Dissident soldiers in Eritrea have ended their day-long siege of the information ministry.
Information ministry sources told VOA that the soldiers got into armored personnel carriers late Monday and drove back to their base south of the capital, Asmara.
The soldiers, reported to number about 100, took over the ministry in Asmara mid-morning Monday - a rare challenge to the government of President Isaias Afewerki.
Reports from the city say the dissidents forced state television announcers to read a statement calling for the release of political prisoners and saying the 1997 constitution would be respected.
State-run radio and TV were then off the air for much of the day, but resumed normal broadcasting late Monday. State-run media did not give any explanation of what had happened and it was not immediately clear how the standoff was resolved.
The government has not commented on the situation.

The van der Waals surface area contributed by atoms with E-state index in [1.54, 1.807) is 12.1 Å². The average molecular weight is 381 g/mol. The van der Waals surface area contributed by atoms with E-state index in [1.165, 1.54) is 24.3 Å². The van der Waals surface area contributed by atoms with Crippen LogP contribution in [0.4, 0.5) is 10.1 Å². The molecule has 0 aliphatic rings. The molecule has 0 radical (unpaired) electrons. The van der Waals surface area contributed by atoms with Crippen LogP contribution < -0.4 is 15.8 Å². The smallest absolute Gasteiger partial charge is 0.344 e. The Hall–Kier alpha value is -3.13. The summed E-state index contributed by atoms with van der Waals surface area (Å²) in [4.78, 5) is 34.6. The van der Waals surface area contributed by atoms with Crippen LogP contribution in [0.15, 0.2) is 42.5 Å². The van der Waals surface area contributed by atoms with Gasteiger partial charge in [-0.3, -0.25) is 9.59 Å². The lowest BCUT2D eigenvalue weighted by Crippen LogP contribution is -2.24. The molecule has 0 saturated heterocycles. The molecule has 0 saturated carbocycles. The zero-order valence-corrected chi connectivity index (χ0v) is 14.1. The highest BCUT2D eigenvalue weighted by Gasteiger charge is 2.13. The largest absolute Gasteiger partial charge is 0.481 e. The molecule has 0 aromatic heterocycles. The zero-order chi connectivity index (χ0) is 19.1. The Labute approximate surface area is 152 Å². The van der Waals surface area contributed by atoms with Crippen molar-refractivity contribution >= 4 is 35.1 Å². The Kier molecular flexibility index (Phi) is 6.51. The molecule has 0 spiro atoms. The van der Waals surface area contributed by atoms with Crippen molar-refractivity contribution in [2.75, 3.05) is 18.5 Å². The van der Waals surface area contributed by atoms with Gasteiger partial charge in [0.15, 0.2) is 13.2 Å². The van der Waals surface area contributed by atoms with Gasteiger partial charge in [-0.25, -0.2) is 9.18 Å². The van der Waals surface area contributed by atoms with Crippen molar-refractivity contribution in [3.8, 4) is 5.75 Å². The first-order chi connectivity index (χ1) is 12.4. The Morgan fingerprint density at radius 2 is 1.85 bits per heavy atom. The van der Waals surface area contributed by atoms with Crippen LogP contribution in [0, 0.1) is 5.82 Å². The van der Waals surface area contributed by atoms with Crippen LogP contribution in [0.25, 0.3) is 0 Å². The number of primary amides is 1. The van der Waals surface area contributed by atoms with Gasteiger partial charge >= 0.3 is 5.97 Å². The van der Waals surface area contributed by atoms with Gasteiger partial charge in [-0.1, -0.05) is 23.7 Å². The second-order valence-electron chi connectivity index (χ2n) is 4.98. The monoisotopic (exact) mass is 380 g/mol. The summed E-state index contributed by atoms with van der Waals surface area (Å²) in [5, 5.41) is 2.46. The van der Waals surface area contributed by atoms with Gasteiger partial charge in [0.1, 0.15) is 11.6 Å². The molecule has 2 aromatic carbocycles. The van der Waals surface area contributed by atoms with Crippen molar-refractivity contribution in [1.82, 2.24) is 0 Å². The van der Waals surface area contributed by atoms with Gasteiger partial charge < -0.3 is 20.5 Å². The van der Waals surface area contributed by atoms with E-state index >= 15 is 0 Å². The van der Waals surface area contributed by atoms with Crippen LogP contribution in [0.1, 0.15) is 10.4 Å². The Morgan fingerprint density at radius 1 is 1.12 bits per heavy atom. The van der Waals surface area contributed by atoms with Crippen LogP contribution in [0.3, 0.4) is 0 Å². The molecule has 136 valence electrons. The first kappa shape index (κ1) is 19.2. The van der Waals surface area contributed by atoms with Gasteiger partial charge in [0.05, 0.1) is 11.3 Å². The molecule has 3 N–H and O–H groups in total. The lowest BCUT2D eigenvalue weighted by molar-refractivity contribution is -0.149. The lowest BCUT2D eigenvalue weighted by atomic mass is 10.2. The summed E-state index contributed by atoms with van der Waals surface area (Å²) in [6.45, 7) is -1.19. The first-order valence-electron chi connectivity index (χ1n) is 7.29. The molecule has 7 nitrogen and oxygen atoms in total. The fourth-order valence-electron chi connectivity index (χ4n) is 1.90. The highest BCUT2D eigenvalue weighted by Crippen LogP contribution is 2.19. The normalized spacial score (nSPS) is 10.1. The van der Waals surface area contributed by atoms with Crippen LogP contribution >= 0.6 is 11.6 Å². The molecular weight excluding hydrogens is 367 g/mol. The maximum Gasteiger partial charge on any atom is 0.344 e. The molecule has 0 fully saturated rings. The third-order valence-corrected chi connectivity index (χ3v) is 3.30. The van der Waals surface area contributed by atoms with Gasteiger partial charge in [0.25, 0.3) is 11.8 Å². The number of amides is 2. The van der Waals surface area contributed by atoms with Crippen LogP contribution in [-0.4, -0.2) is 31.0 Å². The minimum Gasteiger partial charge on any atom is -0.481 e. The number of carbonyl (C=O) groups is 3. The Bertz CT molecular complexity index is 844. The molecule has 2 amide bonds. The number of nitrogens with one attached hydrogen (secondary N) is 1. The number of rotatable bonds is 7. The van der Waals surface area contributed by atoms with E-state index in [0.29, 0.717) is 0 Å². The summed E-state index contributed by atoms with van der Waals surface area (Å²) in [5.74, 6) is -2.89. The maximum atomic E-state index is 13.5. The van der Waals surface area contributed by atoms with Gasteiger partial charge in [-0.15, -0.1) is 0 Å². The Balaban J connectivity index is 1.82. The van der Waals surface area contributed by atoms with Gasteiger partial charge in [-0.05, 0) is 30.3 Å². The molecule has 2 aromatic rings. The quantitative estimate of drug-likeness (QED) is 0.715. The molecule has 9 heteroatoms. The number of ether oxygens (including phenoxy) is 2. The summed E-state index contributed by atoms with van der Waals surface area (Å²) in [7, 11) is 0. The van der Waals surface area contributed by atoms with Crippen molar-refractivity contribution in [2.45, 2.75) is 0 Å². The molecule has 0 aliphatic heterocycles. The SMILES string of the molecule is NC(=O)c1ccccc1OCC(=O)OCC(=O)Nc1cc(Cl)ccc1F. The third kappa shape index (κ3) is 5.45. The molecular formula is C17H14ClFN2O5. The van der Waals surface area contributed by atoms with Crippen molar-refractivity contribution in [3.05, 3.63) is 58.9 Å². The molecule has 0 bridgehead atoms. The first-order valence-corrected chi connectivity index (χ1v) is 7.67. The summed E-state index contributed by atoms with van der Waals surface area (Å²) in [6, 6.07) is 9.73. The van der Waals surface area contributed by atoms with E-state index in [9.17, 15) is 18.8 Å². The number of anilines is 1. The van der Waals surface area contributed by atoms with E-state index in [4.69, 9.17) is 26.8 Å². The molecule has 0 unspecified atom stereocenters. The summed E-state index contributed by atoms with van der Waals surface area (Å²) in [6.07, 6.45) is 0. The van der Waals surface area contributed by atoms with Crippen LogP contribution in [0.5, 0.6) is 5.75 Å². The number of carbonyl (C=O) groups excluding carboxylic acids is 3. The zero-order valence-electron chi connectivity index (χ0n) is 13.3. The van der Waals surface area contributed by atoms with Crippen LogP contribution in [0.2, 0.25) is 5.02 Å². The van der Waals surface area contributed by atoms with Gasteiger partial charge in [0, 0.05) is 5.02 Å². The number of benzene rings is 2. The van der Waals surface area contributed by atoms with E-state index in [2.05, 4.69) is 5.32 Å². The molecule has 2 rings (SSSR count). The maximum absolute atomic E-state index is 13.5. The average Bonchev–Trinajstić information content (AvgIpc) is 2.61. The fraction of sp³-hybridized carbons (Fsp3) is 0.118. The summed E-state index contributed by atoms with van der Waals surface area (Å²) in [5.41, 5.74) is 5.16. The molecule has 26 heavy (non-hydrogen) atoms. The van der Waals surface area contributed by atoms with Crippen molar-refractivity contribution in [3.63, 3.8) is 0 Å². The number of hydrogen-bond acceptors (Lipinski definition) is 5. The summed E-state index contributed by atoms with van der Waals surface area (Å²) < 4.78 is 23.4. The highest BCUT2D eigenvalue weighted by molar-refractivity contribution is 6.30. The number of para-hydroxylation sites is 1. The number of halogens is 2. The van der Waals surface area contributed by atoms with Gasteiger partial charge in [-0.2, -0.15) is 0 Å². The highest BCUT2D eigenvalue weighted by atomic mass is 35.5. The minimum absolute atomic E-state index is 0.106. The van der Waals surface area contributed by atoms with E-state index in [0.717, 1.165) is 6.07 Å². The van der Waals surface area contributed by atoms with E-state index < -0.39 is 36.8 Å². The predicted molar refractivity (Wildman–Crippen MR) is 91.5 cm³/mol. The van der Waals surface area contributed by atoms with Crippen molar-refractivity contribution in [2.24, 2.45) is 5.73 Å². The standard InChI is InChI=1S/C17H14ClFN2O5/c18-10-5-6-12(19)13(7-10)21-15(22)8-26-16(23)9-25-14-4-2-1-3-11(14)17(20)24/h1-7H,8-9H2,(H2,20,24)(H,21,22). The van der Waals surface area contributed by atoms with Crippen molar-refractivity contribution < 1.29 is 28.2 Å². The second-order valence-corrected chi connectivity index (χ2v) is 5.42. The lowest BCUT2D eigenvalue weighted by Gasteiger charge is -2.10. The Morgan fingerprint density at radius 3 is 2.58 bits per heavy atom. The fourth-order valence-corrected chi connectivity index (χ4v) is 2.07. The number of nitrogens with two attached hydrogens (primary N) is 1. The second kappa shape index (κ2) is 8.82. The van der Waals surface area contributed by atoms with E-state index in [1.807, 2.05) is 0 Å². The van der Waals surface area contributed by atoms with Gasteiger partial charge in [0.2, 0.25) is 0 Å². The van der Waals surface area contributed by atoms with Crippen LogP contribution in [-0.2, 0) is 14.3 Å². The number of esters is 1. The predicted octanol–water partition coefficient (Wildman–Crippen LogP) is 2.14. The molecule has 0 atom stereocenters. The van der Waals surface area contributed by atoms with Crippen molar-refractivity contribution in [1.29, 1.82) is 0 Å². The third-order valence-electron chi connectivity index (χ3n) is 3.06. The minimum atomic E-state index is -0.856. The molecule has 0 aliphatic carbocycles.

President Afewerki has ruled Eritrea since 1993. His government has kept tight control on the country, allowing little dissent and no independent media.
The government is believed to hold thousands of political prisoners, including journalists and officials who questioned the president's leadership.
The United Nations human rights office has said the country of about six million people holds between 5,000 and 10,000 political prisoners.
The U.S. embassy in Eritrea issued a message on Monday advising American citizens to limit their movements in the capital. The message says diplomats have been "made aware of increased military presence in some sections of Asmara."